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Load the wells for a big fight

May 22, 2015
By Capt. GEORGE TUNISON (captgeorget3@aol.com) , Cape Coral Daily Breeze

Stop at the store and load the wells with pinfish and shrimp. If they are selling pass crabs buy them as well (2-3 inches). If you collect your own bait then fill the wells.

If you're not a cast netter then break out Sabiki rigs for everyone on the boat and go to work catching bait.

Lure casters are ready with a variety of jigs, soft plastic swim baits, and hard baits along with rods from ultra-lights for Spanish macs and trout to tarpon and cobia class outfits.

Article Photos

Capt. George Tunison

After bait collection duties are finished head to the passes and beaches where you will find about every inshore and migratory species that swims in Southwest Florida waters.

Go further out to nearshore and offshore locations to find another whole group of tasty predators willing to stretch fishing line. Cobia, permit, kingfish, grouper, sharks and snapper are just some of the fish you might encounter when lowering live or dead bait toward the bottom or fishing live baits under floats or balloons.

Shark anglers can tangle with super heavyweight hammerheads to back country light tackle bonnet heads. You don't need a boat as monster sharks can be caught from the beach. Fish the beaches around and near passes or the point on Sanibel (Sanibel Lighthouse) for big shark results.

Size the tackle to the species and size you seek. Light tackle spin fishing for flats sharks is a blast and must be tried if you like to hear your drag scream. Most folks new to the game can't believe how fast and powerful a 25-pound shark can be on light tackle.

Take one on cut ladyfish chunks. If you see them patrolling a shallow reef try a topwater plug or big colorful fly. When casting to a shark with artificials first determine the direction the shark is moving then place an accurate cast right in front of his direction of movement and activate the plug so he can feel and see your fake. If he's in feeding mode and your cast is on the money he will eat.

Add a six-inch piece of wire to your leader material using an Albright Knot. I use single strand 50-pound test wire for sharks up to four feet. Tie on hooks and lures to your wire leader with a Haywire Twist.

From the FWC: The 2015 red snapper season starts this Saturday (May 23) before Memorial Day and runs through July 12, closing July 13. This season will resume for all of Labor Day weekend (Sept. 5-7) and finish with Saturdays and Sundays throughout the rest of September and all of October. The last day of harvest being Sunday, Nov. 1. State waters in the Gulf are from shore to 9 nautical miles. This results in a 70-day recreational red snapper season in Gulf state waters.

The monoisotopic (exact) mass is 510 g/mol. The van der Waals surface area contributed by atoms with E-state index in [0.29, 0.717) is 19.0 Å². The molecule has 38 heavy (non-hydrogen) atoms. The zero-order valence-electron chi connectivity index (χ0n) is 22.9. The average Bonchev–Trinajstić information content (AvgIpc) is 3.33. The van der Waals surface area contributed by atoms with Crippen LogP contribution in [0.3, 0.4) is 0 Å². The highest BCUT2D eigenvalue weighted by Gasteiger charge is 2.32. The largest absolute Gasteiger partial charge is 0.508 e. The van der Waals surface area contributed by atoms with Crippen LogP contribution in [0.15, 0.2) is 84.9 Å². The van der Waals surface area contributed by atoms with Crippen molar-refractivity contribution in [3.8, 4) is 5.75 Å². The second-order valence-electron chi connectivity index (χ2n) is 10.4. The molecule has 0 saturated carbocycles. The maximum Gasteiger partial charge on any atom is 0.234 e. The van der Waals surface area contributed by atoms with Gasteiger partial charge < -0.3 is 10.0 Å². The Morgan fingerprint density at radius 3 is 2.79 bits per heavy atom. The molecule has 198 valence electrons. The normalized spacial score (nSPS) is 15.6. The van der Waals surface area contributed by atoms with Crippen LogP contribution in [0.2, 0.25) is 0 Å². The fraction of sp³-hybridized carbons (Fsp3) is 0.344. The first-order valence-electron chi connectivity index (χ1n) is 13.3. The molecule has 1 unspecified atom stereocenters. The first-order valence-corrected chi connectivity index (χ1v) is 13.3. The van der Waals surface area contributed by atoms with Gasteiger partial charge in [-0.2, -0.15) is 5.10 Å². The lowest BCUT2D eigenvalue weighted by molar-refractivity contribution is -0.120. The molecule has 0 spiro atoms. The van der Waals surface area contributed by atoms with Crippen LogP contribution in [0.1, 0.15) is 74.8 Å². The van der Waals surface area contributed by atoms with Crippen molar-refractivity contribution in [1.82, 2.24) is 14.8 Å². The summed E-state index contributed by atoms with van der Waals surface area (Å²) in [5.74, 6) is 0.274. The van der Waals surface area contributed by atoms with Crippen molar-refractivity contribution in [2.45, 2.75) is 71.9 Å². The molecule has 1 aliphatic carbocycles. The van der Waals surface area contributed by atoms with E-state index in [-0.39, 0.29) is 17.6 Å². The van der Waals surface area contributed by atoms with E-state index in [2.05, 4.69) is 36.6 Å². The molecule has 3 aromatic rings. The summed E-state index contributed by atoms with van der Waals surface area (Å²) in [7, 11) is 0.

In Gulf federal waters this year, anglers fishing from private boats and anglers fishing from federally permitted for-hire vessels will have different season lengths. Federal waters open June 1 for both groups and will remain open through June 10, closing June 11, for anglers fishing from private boats. For federally permitted for-hire vessels, the season remains open through July 14, closing July 15. Federal waters in the Gulf start at 9 nautical miles and extend out to about 200 nautical miles.

Anglers targeting red snapper in Gulf waters off Florida (excluding Monroe County) from a private boat need to sign up for the Gulf Reef Fish Survey prior to fishing. Sign up at a local retail store, tackle shop or tax collector's office; by calling 1-888-FISHFLORIDA (347-4567); or online at License.MyFWC.com.

All these ever changing rules makes me glad I fish inshore.

Tip: All the river bridges hold biting tarpon. Bomber Long A's, soft plastic swimbaits, and jigs are great casting choices on 60-pound fluorocarbon leaders.

Capt. George Tunison is a Cape Coral resident fishing guide. Contact him at 239-282-9434 or captgeorget3@aol.com, or www.flyingfinssportfishing.com.

 
 
 

 

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